The report made suggestions on choosing contractors and also suggested maximum purchasing prices for small arms, while also emphasized the necessary reform of adaptation of new arms:[14]

“The Commission respectfully urge, therefore, increased restrictions upon the multiplication off patterns of arms for use in the service:

  1. That the same arm shall be tried, by competent officers, in comparison with the best in use; that it shall be proved superior in essential qualities, or in probable cheapness of manufacture, to such.
  2. That after a sample has been approved, as above, 1,000 be ordered for trials by troops, and that no larger numbers be ordered until satisfactory trial has been made by them.
  3. That general orders be given requiring all captains of companies to report quarterly to the chief of ordnance the kind of arms in use by his company; his opinion of the suitableness of the arm and the general extent of service, and the number requiring repairs since last report. Such reports, regularly and carefully made, would best check the purchase of unsuitable arms, and soonest show the best and strongest for service.”

The situation of cavalry arms were probably the worst among all arms. Both the carbines and revolvers were supplied by many private contractors simultaneously. The field reports, flowing in to the Department, however, were anything but useful: completely contradictory reviews arrived from the officers. The evaluation of the Smith carbine among the field officers seemed to be a good one. According to Joseph Bilby, 17 officers rated it as the “best”, fourty-six as a “good” arm, eleven as a “fair” carbine, four az “poor” and eight considered Gilbert Smith’s patent arms “worthless”. This is not a bad balance at all![15]

On 12 September 1863 P. H. Watson, Assistant Secretary of War directed the Chief of Ordnance to establish a board of the ordnance officers in Washington, “to consider and report upon the proper calibre and length of bore of carbines for the use of cavalry in the service of the United States.” The report was submitted on 24 September 1863, with the following result: “The diameter of the bore of the barrels should be .52 inches. Length of the barrel should be 22 inches. Weight of piece not to exceed eight pounds, nor to be less than six pounds. The weight of powder in the charge should be, in every case, at least of one-tenth of that of the ball.” The board also named five cavalry carbines, that should be manufactured with the .52 cal bores. The Sharps, Gibbs and Starr, because they can all be fired with the same paper or linen cartridge, and the Sharps & Hankins and the Ballard, as they can then fire the cartridge of the Spencer. All other carbines in service remained unchanged as their cartridges were unique, and any other modifications would only increase the confusion.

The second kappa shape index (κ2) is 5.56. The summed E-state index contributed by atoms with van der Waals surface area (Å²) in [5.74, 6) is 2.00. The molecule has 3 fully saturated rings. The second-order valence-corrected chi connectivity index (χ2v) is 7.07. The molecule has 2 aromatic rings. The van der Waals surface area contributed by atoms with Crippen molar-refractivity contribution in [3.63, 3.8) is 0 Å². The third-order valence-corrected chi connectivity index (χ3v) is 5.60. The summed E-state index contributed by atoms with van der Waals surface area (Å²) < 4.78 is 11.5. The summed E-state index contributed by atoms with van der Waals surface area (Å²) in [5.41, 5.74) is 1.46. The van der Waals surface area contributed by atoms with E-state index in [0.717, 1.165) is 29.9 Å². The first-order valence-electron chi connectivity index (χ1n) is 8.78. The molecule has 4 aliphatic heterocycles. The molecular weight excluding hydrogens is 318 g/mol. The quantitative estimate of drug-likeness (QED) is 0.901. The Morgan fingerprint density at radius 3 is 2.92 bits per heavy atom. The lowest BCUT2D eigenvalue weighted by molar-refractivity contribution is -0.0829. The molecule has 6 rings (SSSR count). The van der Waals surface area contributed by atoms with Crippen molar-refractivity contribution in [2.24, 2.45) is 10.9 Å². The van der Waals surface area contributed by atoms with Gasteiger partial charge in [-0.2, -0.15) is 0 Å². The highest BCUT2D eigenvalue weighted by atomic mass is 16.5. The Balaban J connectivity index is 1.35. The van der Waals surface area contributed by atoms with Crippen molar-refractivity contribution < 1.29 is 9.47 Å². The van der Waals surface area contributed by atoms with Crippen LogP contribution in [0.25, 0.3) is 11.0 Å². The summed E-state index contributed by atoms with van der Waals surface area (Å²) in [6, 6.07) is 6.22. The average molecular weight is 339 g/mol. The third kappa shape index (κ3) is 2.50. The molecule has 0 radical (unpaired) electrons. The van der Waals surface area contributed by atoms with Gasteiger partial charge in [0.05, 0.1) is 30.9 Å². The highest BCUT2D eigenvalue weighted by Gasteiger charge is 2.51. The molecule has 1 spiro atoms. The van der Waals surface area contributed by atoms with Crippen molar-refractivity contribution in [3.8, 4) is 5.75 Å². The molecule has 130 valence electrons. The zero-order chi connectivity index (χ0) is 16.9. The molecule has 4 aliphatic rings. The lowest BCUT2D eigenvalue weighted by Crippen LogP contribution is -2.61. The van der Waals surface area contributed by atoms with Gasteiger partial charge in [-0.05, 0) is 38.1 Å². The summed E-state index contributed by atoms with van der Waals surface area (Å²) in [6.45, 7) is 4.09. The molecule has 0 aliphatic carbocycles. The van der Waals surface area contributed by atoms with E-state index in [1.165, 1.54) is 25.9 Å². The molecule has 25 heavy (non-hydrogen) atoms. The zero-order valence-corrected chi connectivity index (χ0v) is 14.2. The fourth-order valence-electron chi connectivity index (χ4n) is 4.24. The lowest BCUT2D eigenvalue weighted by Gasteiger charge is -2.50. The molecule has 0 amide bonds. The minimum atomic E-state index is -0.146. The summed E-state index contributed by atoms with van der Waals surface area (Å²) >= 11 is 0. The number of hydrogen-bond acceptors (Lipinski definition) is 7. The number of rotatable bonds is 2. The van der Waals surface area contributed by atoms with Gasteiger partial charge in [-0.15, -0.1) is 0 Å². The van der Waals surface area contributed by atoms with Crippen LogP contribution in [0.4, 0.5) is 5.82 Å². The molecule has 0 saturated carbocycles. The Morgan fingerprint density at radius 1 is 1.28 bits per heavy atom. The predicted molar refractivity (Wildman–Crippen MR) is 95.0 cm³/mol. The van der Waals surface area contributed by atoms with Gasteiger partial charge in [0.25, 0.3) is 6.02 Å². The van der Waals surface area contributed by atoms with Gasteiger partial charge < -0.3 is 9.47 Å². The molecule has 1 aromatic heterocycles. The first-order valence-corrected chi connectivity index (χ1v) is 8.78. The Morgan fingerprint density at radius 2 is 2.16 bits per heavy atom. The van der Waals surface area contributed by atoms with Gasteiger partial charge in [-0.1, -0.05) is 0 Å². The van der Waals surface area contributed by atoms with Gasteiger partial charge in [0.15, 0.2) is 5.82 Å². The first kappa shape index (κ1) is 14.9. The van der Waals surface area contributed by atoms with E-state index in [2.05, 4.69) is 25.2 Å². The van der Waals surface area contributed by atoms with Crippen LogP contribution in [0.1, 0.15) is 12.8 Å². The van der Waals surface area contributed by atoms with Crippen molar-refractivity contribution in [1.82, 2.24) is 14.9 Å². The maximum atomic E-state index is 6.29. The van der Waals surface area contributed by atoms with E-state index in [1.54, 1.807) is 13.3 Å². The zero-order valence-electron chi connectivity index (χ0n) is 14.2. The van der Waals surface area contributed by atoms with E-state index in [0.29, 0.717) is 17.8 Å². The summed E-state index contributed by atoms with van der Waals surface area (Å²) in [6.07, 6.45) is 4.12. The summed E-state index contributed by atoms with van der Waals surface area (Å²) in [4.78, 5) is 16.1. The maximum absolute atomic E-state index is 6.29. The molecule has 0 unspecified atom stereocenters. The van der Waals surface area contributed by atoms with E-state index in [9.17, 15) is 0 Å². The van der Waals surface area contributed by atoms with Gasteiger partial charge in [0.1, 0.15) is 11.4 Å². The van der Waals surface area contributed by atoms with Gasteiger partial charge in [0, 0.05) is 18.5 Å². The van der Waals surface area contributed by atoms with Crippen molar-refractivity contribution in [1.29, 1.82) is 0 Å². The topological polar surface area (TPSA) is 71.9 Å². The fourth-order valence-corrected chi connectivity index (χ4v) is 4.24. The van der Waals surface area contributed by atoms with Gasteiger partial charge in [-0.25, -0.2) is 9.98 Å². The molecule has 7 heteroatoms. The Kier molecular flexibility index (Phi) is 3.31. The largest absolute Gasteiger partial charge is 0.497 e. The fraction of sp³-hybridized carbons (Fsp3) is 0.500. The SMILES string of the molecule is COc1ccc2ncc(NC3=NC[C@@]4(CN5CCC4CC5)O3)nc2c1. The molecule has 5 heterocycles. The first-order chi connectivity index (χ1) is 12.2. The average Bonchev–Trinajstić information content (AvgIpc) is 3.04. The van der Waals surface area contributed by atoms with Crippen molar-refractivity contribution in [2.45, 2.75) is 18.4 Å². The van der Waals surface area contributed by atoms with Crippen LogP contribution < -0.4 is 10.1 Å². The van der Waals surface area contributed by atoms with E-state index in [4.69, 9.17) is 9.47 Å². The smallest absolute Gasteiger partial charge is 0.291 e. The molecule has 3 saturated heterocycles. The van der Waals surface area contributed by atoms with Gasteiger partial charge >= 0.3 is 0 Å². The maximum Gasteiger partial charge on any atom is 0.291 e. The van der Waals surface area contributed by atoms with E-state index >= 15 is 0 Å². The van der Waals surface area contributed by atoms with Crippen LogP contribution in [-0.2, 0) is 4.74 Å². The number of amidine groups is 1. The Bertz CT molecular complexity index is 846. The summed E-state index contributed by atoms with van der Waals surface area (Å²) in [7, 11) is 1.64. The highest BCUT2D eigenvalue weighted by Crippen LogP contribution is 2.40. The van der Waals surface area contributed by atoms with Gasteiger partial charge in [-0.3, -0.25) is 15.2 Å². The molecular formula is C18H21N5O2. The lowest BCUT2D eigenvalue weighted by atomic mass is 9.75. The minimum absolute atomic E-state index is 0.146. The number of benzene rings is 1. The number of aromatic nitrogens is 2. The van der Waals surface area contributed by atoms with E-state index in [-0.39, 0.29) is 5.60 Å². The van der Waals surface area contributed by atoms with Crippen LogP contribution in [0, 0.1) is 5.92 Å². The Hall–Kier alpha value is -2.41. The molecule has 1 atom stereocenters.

But it was still not decided which model was the best among the 19 types in service. To make things more difficult, a new competitor appeared on the scene, offering a highly effective breech loader repeating rifle for the cavalry and infantry as well. The Spencer rifle was clearly superior compared to any other models in service.

To coordinate all the question related to the cavalry arm of the U.S. army the Cavalry Bureau was formed to work closely with the Quartermaster Department on purchasing horses and equipment. A Bureau investigated the available carbines in 1863, and published the “Report on arms” document for further use. On February 17, 1864 Brig.-gen. James Harrison Wilson was assigned as chief of the bureau, who was a great supporter of the Spencer repeating rifles. The cavalry arm was in transition by these times. The breech loading arms and the repeaters were favoured by the Wilson, so the Spencer was the clear winner of the evaluations. Indeed, Wilson was right. The repeaters increased the fighting capabilities of the horse soldier, and paved the way to the enforcement of the dragoon  (or more precisely the mounted riflemen) concept, that already proved useful on the North American continent well before the Civil War.

The Ordnance Department decided to cut the process short and conducted a survey led by Brigadier-General James Harrison Wilson in 1863 to examine all cavalry carbines in service. Each contractor was requested to submit a typical production carbine to the Washington Arsenal where qualified inspectors examined each and every single arm. Wilson submitted his report in February 1864.

The next step was to examine closely the question of ammunitions. Large portion of small arms ammunition was supplied by private contractors, but the products of various US Arsenals also varied. To initialize a standardization process, major A. B. Dyer, Chief of Ordnance instructed to make a complete series of experiments to determine the best calibre and charge for cavalry carbines. The order was issued on 4 February 1864, but the full standardization never happened, as the war ended before a conclusion was reached.

The Smith carbine cartridges